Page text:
"It's with a heavy heart that I'm here to read this," union president Dr. Norman Lieberman began at 1:50 a.m. yesterday telling the board of directors of the 109,000-member Group Health Association that the group's physicians had once again voted to go out on strike.
The 40 to 1 vote by the physicians followed two acrimonious confrontations with board members and came only 30 hours after the physicians had voted to return to work, ending after its 11th day the nation's first major strike by fully trained physicians.
The physicians were meeting last night to decide whether to resume their strike immediately, or wait 10 days. Federal law requires that health service workers give their employers 10 days notification prior to striking. Some GHA physicans contend that their earlier strike never officially ended, and thus they can immediately resume picketting.
A debate over the interpretation of two simple Latin words - pro bono - led to the name calling and nastiness Wednesday night and Thursday morning, and the disintegration of the carefully constructed agreement between the physicians and GHA.
The 60 members of the physicians union had been holding out for the right to practice medicine outside Group Health in their off hours, as long as they did nothing to compete or conflict with GHA.
What they won was the right to "engage in pro bono medical service, research and teaching. Any fees or payments associated with such Pro bono service . . . may be retained by the physician," they parties agreed Tuesday.
Pro bono work is usually thought to be work that a person - generally a professional such as a lawyer or physician - performs without payment for the good of the community, like the lawyer who defends the indigent client, or the physician who puts in time in an inner city clinic.
That, say** GHA board members, was their understanding of Pro bono. The negotiators for the board "were using a very narrow definition of pro bono work," said board member James Stockard yesterday," which in their definition and mine meant a very narrow range of work for the public good . . . I would applaud work doctors would do without compensation,"
However, continued Stockard, who was one of the members of the nine-member board who voted against accepting the contract until the term is clarified, "it's apparant to me that the physicians were using the Latin phrase pro bono as a cover for whatever they wanted to do in the way of outside practice."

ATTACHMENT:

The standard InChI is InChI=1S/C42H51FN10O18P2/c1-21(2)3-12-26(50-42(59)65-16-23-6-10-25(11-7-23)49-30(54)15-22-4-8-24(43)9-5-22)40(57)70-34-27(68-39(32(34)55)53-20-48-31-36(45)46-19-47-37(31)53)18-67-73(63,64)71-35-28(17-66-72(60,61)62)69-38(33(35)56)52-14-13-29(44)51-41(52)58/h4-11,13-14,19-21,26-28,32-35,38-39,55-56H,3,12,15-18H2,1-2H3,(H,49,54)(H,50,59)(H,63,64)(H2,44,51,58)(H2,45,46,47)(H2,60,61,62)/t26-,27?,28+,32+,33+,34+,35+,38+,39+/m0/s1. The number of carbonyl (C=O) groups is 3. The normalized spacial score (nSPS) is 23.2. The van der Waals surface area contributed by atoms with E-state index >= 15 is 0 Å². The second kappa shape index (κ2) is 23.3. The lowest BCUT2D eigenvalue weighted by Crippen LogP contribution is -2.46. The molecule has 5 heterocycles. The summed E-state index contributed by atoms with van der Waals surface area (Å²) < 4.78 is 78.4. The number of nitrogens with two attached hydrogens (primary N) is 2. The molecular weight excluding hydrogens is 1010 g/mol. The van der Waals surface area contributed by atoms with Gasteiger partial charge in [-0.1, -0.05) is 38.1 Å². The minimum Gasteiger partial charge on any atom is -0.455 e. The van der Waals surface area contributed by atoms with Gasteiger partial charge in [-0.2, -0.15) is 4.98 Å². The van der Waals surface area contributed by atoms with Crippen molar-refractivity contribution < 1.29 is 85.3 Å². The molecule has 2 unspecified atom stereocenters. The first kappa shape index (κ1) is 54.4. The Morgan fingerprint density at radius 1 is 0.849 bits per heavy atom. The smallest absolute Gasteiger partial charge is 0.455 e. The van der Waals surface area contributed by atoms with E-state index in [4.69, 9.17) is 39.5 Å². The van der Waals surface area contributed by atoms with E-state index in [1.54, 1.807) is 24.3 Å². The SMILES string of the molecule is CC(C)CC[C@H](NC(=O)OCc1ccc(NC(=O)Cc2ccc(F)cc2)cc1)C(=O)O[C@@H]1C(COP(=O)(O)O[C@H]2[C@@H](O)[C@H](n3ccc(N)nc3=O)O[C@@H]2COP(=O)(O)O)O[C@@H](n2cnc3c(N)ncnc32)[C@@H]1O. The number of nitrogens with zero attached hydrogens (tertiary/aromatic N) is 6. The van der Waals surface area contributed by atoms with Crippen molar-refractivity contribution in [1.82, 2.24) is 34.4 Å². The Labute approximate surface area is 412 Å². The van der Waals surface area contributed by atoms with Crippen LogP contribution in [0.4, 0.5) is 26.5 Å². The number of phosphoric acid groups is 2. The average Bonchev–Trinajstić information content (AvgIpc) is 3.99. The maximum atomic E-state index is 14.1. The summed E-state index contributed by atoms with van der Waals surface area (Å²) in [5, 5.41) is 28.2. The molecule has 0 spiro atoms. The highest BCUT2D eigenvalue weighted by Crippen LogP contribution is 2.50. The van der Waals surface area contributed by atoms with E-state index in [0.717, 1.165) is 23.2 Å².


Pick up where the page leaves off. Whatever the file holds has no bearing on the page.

In a statement telephoned to reporters yesterday, board president Harold Wool said, "the clear intent of the meaning of pro bono medical services - as declared repeatedly by GHA negotiators at the bargaining table - was that physicians could provide voluntarily or for minimal fees for needy groups in the community for the public good.
"Some members of the physicians' union negotiating team are now grossly distorting the agreement reached on this subject. The union is now trying to gain through distortion what it cound not gain through negotiation."
"That's a . . . lie," said Tom Gagliardo, attorney and chief negotiator for the physicians. "I will not negotiate in the media as Harold Wool wants to. We simply want the board to honor the agreement which they made."
The physicians have contended that pro bono work is simply any work which can be interpreted as being in the public good. This would, they argue include reading electrocardiograms for another physician or any number of other medical specialty services. The contract states, and the physicians have agreed, that the GHA medical director shall be the arbiter of what is or is not pro bono work.
While the board was closeted last night for almost nine hours going over the contract a clause at a time, the physicians were meeting in an office down the hall, telling GHA stories and talking about the future of GHA.
"I'll tell you," said one long-time GHA Physician, "we might as well just pack up and move across the street. We've got great group here, but this garbage (with the board) is just getting ridiculous."
His sentiments were echoed by a number of physicians who said they believe the board's actions are killing GHA.
"I think a good many people will leave," said Donald Mitchell, former GHA medical director and one of the physician-negotiators, "But forming another group is harder than they think."
At one point late Wednesday night when about 40 physicians entered the board meeting en masse, the hostility of the 11-day strike spilled into the open.
"You deceived us! You've lied to us! You must not care much at GHA," one young physician angrily lectured board members.
"They're going to bring down Group Health," Lieberman, his frustration mounting, told board member Brent Oldham in the hallway outside the meeting room. "Brent, they're destroying the place. They're literally destroying it."
Oldham, who had attempted to press the physicians cause to his fellow board members, returned to the board room shaking his head.